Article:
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Great vs Bad Customer Service, and Technology Could Help

I have written a number of times about how good technology doesn’t ensure good customer service. If companies don’t put into place good policies or give their employees the ability to solve customer problems, technology can’t overcome that. Well, it can also be true that technology can “help” ensure good customer service. I say help because it doesn’t guarantee it, it just increases the likelihood of success.

I think many of us have had experiences where we are talking to customer service or technical support, and it turns out that the agent doesn’t have all the information he/she needs to assist you. They either have to transfer you to a different department or put you on hold for a long time while they try to track down the information from a different department. I have experienced this not once, but twice today. I won’t name anybody because it doesn’t affect my point.

In one case, I was trying to resolve my daughter’s hospital bill and asked for additional information so I could be sure we owed the stated amount. They assured me I received it when she was admitted. I replied, “OK, I don’t have it, how do I get it?” Their response, “We don’t have access to that information. It is kept in another department.” I asked, “Can you request it please?”. They said, “No, you will have to get it yourself from them.” Example two, I was trying to resolve my daughter’s auto leasing final bill. What they had sent her in July didn’t match the final invoice. I called and while customer service had visibility into the final bill, they didn’t have access to the previous letter because that came from a different department. Thus, this person couldn’t explain the difference.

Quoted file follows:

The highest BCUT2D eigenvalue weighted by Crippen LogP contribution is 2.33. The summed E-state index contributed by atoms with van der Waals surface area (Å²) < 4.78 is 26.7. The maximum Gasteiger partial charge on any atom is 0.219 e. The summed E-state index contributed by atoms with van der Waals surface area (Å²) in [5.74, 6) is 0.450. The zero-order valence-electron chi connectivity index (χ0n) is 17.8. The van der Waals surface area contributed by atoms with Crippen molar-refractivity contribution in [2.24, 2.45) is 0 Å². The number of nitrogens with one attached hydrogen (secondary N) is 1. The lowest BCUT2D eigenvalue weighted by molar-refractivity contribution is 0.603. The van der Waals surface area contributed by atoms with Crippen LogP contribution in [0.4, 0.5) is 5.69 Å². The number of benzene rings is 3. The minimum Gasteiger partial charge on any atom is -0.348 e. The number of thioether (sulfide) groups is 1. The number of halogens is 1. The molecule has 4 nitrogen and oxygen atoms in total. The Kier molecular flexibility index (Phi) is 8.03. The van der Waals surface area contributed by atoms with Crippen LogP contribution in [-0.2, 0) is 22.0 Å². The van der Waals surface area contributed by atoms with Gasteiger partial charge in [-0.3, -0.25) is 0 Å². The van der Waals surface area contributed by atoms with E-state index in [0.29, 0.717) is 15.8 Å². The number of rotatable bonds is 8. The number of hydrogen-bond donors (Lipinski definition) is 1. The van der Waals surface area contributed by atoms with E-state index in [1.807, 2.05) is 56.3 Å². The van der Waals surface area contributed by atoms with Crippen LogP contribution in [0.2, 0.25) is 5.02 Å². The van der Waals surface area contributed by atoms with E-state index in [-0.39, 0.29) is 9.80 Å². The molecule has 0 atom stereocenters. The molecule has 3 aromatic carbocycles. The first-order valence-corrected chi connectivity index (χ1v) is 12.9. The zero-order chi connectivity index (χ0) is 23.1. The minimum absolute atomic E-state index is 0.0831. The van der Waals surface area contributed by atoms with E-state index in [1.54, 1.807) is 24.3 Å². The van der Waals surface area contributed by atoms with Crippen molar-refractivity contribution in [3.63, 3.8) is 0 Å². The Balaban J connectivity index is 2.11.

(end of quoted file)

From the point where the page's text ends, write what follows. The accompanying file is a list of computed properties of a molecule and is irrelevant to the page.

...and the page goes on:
Just think, if either of these companies’ reps had access to all my customer information, they could have helped me. But never did, and right now, I am a very unhappy customer. Both of these companies are not in the business where I can pick and choose who I want to deal with based on their poor customer service, but think of how many other companies, both B2B and B2C, where customers do often choose who they purchase from based on the quality of customer service, and they have the same technology at their disposal.

My real frustration. Executives claim that improving the customer experience is critical to them, but very few Walk the Talk and do something about it. Customer Support is still seen as a cost center to most Executives. And until they can see past their next quarterly earnings report, they won’t invest in the technology that would allow support reps to get all the information they need to help customers and truly improve the customer experience.

 

Until Next Time,

Stephen

1 Comment

  • slynn

    While we all get frustrated when this happens, keep in mind that in the majority of cases, it isn’t the customer service rep’s fault, but the environment they are working in.

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